Hysteria-real or fabricated-was the dominant note late Tuesday as a low voter turnout prompted appeals from parties across the political spectrum to constituents to get out and vote.
The Likud and Blue and White both announced “emergency meetings” in response to the situation, while United Torah Judaism, Labor, the Union of Right-Wing Party and the Arab parties were warning of collapse, catastrophe and doom if turnout (for them) didn’t improve by 10 p.m. when the polls would close.
How much was genuine anxiety, and how much was contrived, to boost the margin of victory or the number of seats in the Knesset was anybody’s guess. Calls for a strong voter turnout to prevent opponents from taking power were increasingly shrill in the days leading up to the election.
Blue and White’s No. 2, Yair Lapid, urged supporters not to be complacent. “These are the last hours of the campaign. Do not believe any word that Netanyahu is now saying. The battle is close. If you do not get everyone out of the house now and send them to the ballot box, we will not win the elections.”
Concern among chareidi leaders was evident as well. “It’s clear that voter turnout among the chareidi community is low,” said UTJ lawmaker Rabbi Moshe Gafni. “That’s disastrous when it comes to elections. Half the public hasn’t gone to vote, and it’s already getting late. That’s a terrible situation for us.”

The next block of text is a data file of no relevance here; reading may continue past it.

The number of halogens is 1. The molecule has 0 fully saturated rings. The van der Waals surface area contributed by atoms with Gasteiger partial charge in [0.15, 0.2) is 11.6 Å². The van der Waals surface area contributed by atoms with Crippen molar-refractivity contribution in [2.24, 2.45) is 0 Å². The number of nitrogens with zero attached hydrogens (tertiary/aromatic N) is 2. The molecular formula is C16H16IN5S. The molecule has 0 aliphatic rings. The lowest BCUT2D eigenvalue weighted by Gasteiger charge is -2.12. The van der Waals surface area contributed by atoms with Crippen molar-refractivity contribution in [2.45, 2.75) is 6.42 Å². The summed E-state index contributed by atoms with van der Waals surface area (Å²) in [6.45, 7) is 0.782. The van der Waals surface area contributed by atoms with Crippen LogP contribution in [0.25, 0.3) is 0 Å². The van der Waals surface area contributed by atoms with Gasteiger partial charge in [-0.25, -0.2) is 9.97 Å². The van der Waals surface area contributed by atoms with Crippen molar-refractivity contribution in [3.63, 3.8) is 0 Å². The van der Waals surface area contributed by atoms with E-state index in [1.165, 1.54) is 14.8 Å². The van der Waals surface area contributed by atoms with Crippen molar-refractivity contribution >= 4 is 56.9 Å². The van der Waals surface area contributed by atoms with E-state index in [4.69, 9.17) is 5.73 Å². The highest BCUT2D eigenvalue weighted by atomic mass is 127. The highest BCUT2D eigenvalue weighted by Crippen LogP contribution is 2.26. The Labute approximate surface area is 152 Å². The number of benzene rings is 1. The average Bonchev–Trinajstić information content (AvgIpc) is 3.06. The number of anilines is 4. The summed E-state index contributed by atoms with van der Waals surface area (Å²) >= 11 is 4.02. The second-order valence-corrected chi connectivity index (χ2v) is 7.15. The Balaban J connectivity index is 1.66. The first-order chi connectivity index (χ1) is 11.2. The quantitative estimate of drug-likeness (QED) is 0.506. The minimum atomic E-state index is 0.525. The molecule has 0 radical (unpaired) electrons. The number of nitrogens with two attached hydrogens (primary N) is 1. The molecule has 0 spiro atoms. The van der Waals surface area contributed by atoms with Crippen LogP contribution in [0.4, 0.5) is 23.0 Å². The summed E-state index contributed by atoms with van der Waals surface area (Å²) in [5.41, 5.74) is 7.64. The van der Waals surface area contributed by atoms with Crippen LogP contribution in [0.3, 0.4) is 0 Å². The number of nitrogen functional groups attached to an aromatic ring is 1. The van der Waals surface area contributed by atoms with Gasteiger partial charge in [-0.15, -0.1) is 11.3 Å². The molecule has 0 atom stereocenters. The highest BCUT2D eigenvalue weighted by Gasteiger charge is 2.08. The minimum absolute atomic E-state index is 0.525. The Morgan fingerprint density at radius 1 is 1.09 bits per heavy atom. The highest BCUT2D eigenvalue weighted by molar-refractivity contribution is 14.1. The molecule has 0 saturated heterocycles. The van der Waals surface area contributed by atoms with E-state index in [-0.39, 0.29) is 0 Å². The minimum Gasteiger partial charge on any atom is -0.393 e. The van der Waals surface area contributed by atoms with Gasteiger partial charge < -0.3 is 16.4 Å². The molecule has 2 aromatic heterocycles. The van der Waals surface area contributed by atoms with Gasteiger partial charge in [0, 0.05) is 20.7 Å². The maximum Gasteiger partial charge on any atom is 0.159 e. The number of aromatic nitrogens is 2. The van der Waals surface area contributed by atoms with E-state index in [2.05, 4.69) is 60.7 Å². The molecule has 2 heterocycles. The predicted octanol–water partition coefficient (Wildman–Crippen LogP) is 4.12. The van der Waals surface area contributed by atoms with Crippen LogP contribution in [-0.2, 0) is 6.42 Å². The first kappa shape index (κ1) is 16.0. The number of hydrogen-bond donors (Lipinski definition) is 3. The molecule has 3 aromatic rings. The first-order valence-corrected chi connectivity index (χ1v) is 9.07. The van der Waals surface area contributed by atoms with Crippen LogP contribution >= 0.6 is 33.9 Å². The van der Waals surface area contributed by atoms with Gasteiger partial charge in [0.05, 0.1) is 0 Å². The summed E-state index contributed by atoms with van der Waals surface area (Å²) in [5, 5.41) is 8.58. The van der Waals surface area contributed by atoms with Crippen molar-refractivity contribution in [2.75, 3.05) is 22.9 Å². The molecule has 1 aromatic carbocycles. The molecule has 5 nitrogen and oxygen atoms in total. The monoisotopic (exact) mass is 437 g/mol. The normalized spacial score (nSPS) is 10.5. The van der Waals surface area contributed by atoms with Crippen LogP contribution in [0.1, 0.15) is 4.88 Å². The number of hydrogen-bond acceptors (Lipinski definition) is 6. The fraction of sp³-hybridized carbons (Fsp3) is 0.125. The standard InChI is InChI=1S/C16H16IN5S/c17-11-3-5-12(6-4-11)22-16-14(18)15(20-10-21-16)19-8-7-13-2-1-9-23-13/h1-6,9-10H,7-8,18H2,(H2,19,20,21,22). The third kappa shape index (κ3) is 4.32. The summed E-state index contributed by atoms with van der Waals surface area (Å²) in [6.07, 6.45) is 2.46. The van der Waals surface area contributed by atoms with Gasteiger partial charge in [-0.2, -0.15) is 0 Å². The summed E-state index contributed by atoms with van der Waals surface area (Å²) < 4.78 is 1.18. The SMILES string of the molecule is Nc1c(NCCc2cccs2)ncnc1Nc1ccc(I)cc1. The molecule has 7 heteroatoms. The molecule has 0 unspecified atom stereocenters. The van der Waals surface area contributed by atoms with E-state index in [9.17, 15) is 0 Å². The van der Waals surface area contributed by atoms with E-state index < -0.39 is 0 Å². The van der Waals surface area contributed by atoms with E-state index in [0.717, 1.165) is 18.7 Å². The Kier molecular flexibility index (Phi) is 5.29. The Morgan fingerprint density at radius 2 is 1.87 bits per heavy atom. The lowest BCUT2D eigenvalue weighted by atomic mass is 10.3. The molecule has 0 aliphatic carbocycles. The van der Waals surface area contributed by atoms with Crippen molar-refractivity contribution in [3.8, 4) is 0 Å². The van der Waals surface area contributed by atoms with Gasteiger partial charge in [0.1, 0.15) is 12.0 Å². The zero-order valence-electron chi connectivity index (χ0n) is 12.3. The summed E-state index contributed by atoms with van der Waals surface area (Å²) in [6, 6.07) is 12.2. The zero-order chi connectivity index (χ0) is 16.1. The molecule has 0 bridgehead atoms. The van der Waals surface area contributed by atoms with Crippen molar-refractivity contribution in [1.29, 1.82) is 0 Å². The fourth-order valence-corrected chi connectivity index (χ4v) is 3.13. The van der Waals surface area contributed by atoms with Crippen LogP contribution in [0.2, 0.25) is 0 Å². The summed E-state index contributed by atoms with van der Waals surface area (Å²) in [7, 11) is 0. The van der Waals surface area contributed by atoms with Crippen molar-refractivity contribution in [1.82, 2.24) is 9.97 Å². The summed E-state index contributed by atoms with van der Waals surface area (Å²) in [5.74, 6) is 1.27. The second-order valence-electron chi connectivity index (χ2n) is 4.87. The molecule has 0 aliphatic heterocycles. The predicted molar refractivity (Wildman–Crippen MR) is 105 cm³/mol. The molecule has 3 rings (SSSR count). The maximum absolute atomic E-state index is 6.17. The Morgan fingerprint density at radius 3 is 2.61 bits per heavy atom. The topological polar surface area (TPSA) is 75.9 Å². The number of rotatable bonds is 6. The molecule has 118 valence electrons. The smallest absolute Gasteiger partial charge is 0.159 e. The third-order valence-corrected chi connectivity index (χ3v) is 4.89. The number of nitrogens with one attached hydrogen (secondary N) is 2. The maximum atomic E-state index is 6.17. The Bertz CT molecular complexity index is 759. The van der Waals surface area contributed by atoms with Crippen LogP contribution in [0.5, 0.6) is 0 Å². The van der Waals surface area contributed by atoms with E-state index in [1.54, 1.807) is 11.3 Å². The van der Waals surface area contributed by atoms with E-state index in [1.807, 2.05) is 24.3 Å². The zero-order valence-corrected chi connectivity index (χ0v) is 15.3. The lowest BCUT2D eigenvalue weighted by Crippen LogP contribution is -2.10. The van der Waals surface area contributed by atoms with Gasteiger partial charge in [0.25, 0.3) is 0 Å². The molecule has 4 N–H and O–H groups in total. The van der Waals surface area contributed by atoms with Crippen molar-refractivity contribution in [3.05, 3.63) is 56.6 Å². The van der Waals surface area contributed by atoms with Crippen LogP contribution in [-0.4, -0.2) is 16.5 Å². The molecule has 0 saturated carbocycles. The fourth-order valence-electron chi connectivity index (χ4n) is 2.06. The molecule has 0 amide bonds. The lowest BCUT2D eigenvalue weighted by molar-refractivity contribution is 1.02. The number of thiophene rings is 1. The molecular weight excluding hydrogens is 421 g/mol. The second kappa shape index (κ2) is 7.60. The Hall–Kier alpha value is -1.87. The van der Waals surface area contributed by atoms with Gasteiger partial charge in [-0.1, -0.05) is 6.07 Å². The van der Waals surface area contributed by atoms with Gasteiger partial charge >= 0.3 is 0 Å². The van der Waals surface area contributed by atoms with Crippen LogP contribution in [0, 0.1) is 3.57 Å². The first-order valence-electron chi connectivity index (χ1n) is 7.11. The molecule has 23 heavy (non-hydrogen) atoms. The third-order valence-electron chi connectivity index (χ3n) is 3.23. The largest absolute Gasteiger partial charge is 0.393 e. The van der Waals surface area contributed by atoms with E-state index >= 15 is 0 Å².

Rabbi Rafi Peretz, head of the Union of Right-Wing Parties, warned, “Internal polls we have show we’re in a bad situation. Religious Zionist could be erased from the political map.”
Local council heads in Yehudah and Shomron were also worried that a change in government could spell bad times for the region.
Yigal Dimoni, director general of the Yesha Council, told Arutz Sheva, “As of 4 PM, the percentage of voting in the settlements is relatively low compared to previous elections.
“Some of the mayors go to a house to call the residents to vote. We are in the last few hours. It’s not [only] a right but a duty of every resident to look after the future,” he added.
The Arab parties have been especially fearful of an election day wipeout.
As of late afternoon, only 20 percent of Arabs had cast their ballots.
The split of United Arab List into Hadash-Ta’al and the United Arab List-Balad was said to be causing disaffection. There has been talk of a boycott to “punish” the politicians.
That compounded a more deep-rooted resentment at the way they are treated by the other parties. “They don’t want us in the opposition, and they don’t want us in the coalition,” was the boycotters’ message.
Israeli Prime Minister Binyamin Netanyahu drew sharp responses from Arab leaders who objected to his warnings that Blue and White hopes to ride to a coalition on the support of Arab parties, suggesting that that would not be legitimate.
Hadash-Ta’al party leader Ayman Odeh said on Tuesday that a poor turnout in the Arab sector could result in a “Knesset without Arab representation.”
“We’re moving forward with all our strength, going home to home and calling on people to go out and vote. Our nightmare, which is Prime Minister [Netanyahu’s] fantasy — a Knesset without Arab representation — suddenly looks like a realistic possibility,” Odeh said in a statement.